Three horses in this year's Preakness Stakes (gr. I) will receive race-day medications that are allowed in Maryland but prohibited in nearly every other state that conducts Thoroughbred racing.
While in recent years horse racing has made strides toward drug reform and uniform medication rules, one only need look at its biggest series, the Triple Crown, to see a lack of consistency in medication rules from state to state.
Preakness starters Goldencents, Mylute, and Govenor Charlie are scheduled to receive adjunct bleeder medications before the May 18 Preakness at Pimlico Race Course. When Goldencents and Mylute started in the Kentucky Derby Presented by Yum! Brands (gr. I) they would have been breaking Kentucky rules by receiving such drugs. Starters in the Belmont Stakes (gr. I) also will not be permitted to use adjuncts as they are prohibited in New York.
The only race-day medication allowed to be administered to Kentucky Derby and Belmont starters is Salix (furosemide, also commonly referred to as Lasix) which is used to prevent or reduce the severity of exercise-induced pulmonary hemorrhage. In those states, regulatory vets administer Salix.
Maryland is one of the most liberal states when it comes to adjunct bleeder medications, which supporters say, like Salix, prevent or reduce the severity of EIPH. The drugs are given on race day in addition to Salix. While the adjuncts have their supporters, the country's two leading horsemen's groups have supported efforts to prohibit their use.
The Horsemen's Benevolent and Protective Association supports a rule that prohibits adjunct medications but allows Salix to be administered by regulatory veterinarians. The HBPA said scientific study has shown Salix's efficacy at treating EIPH but scientific support is lacking for the adjuncts. The Thoroughbred Horsemen's Association has pushed for the Mid Atlantic Uniform Medication Program, which offers the same rule on Salix and adjuncts supported by the HBPA.
Maryland, which in April adopted the Mid Atlantic Uniform Medication Program supported by the THA, is scheduled to prohibit adjunct medications by September. THA chairman Alan Foreman, who has rallied support for the uniform medication rules, noted that in adopting the rules the Maryland Racing Commission rejected the request by some private vets to carve out an exception for the adjuncts. Any efforts by supporters of the adjuncts would involve convincing lawmakers to oppose the Maryland Racing Commission's action or through litigation.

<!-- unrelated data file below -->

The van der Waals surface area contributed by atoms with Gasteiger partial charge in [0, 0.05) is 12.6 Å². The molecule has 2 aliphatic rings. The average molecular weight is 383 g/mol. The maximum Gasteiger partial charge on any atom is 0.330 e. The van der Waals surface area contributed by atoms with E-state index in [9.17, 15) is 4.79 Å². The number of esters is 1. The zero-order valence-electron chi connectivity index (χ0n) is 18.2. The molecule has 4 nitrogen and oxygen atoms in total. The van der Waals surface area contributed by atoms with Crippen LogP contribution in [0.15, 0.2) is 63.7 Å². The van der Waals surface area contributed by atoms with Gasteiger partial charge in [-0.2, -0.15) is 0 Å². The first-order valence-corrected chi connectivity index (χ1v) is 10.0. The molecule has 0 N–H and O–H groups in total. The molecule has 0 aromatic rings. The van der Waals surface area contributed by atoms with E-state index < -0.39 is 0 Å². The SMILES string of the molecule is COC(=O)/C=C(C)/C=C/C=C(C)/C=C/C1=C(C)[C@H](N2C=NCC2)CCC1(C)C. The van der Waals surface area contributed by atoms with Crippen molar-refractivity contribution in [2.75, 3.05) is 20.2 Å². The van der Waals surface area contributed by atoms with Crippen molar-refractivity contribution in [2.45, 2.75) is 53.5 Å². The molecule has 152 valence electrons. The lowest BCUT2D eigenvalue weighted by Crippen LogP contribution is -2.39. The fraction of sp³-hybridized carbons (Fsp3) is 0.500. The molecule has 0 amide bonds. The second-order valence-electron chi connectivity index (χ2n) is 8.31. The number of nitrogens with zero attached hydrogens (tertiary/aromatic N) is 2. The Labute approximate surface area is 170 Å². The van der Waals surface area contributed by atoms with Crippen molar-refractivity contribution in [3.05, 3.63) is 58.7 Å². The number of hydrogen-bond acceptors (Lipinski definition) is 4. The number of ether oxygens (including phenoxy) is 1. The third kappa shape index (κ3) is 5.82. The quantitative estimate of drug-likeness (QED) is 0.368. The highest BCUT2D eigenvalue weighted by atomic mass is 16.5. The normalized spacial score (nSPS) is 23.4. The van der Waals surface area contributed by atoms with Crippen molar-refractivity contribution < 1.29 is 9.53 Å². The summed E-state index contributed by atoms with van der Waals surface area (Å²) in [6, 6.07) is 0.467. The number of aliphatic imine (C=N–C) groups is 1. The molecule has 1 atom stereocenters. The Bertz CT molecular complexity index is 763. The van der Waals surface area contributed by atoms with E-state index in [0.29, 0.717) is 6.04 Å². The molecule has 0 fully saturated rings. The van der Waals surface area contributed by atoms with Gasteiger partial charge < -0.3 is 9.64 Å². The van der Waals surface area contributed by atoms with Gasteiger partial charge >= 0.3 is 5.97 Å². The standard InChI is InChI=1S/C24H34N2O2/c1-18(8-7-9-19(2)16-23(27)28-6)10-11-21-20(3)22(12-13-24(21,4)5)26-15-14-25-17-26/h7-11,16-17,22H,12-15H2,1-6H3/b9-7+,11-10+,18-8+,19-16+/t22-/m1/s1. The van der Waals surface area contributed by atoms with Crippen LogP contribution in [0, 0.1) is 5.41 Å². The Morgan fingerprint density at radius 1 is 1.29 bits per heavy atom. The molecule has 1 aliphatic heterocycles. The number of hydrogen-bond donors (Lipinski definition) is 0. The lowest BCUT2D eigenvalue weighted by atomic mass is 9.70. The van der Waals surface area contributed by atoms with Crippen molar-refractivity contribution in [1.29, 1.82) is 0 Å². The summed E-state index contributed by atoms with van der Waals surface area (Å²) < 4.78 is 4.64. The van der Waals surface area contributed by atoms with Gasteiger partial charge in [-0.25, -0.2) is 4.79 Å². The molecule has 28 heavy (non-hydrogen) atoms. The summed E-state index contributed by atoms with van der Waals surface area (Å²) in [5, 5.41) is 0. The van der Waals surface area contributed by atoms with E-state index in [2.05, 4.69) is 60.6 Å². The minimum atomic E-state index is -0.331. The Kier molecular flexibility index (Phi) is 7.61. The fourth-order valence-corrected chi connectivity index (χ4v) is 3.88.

Currently, besides Salix, Maryland allows adjunct bleeder medications aminocaproic acid (ACA), tranexamic acid, both antifibrinolytics; and carbazochrome, nicknamed "Kentucky Red." The only other states that allow carbazochrome or aminocaproic acid are Louisiana and Virginia. The only other state that allows tranexamic acid is Virginia. (West Virginia is in the process of prohibiting adjunct medications.)
In Maryland, private vets administer Salix and the adjuncts. At the time of entry the use of adjuncts is reported, but that reporting does not include the specific adjunct drug to be used.
"Sometimes they can change at the last minute," said Maryland Racing Commission chief state veterinarian David Zipf, noting that few other states are as liberal on their adjunct rules. "We allow quite a range. They come here and it's kind of a chance to grab this, or grab that."
The Mid Atlantic Uniform Medication Program and its Salix and adjunct policy has the support of Maryland Jockey Club president Tom Chuckas. If adopted, the Preakness would mirror the current Salix and adjunct-bleeder medication rules in place in Kentucky and New York. While Maryland adopted the framework of the reforms in February, it has not put all of its measures in place and could face an in-state battle from veterinarians who favor use of adjunct-bleeder medications.
Eight states have committed to the framework of the Mid Atlantic Uniform Medication Program: Massachusetts, New York, New Jersey, Pennsylvania, Delaware, Maryland, Virginia, and West Virginia.
While those states have adopted the framework of the reforms, when the goal is uniformity, the details in the adoption process become all-important. At a February Maryland Racing Commission meeting, private veterinarian Dr. George Harmening voiced support for the adjunct bleeder medications and allowing an exception for their use in Maryland.
Such an exception would mean another year without uniformity in the region, and in racing's biggest event.